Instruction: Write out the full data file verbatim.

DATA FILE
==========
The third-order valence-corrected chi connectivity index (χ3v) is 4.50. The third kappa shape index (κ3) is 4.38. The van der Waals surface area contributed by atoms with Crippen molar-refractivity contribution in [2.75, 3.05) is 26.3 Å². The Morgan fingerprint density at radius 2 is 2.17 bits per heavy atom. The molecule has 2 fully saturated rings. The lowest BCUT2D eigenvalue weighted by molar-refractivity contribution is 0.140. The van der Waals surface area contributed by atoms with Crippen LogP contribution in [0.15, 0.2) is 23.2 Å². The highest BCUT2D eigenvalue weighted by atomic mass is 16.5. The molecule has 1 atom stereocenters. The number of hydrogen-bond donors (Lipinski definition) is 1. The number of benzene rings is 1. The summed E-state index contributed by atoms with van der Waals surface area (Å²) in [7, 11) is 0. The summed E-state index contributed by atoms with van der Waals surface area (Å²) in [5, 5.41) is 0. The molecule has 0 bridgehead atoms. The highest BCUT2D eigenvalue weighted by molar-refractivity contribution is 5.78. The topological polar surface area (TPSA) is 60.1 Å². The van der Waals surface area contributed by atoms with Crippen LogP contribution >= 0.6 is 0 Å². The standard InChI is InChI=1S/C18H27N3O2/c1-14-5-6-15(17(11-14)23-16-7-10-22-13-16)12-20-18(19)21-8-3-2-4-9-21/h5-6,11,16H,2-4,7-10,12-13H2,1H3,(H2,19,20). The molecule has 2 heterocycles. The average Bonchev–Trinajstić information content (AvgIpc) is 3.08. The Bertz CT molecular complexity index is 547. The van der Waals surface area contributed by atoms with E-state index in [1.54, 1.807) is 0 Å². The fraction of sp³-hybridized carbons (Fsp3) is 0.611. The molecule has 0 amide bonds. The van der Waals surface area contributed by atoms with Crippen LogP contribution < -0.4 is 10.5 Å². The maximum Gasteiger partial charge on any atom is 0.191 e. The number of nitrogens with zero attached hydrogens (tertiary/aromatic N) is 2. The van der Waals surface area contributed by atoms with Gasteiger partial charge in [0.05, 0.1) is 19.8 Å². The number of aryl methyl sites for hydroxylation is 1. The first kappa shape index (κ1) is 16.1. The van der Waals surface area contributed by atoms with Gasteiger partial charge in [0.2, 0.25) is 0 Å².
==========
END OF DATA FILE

The third-order valence-corrected chi connectivity index (χ3v) is 4.50. The third kappa shape index (κ3) is 4.38. The van der Waals surface area contributed by atoms with Crippen molar-refractivity contribution in [2.75, 3.05) is 26.3 Å². The Morgan fingerprint density at radius 2 is 2.17 bits per heavy atom. The molecule has 2 fully saturated rings. The lowest BCUT2D eigenvalue weighted by molar-refractivity contribution is 0.140. The van der Waals surface area contributed by atoms with Crippen LogP contribution in [0.15, 0.2) is 23.2 Å². The highest BCUT2D eigenvalue weighted by atomic mass is 16.5. The molecule has 1 atom stereocenters. The number of hydrogen-bond donors (Lipinski definition) is 1. The number of benzene rings is 1. The summed E-state index contributed by atoms with van der Waals surface area (Å²) in [7, 11) is 0. The summed E-state index contributed by atoms with van der Waals surface area (Å²) in [5, 5.41) is 0. The molecule has 0 bridgehead atoms. The highest BCUT2D eigenvalue weighted by molar-refractivity contribution is 5.78. The topological polar surface area (TPSA) is 60.1 Å². The van der Waals surface area contributed by atoms with Crippen LogP contribution >= 0.6 is 0 Å². The standard InChI is InChI=1S/C18H27N3O2/c1-14-5-6-15(17(11-14)23-16-7-10-22-13-16)12-20-18(19)21-8-3-2-4-9-21/h5-6,11,16H,2-4,7-10,12-13H2,1H3,(H2,19,20). The molecule has 2 heterocycles. The average Bonchev–Trinajstić information content (AvgIpc) is 3.08. The Bertz CT molecular complexity index is 547. The van der Waals surface area contributed by atoms with E-state index in [1.54, 1.807) is 0 Å². The fraction of sp³-hybridized carbons (Fsp3) is 0.611. The molecule has 0 amide bonds. The van der Waals surface area contributed by atoms with Crippen LogP contribution < -0.4 is 10.5 Å². The maximum Gasteiger partial charge on any atom is 0.191 e. The number of nitrogens with zero attached hydrogens (tertiary/aromatic N) is 2. The van der Waals surface area contributed by atoms with Gasteiger partial charge in [0.05, 0.1) is 19.8 Å². The number of aryl methyl sites for hydroxylation is 1. The first kappa shape index (κ1) is 16.1. The van der Waals surface area contributed by atoms with Gasteiger partial charge in [0.2, 0.25) is 0 Å².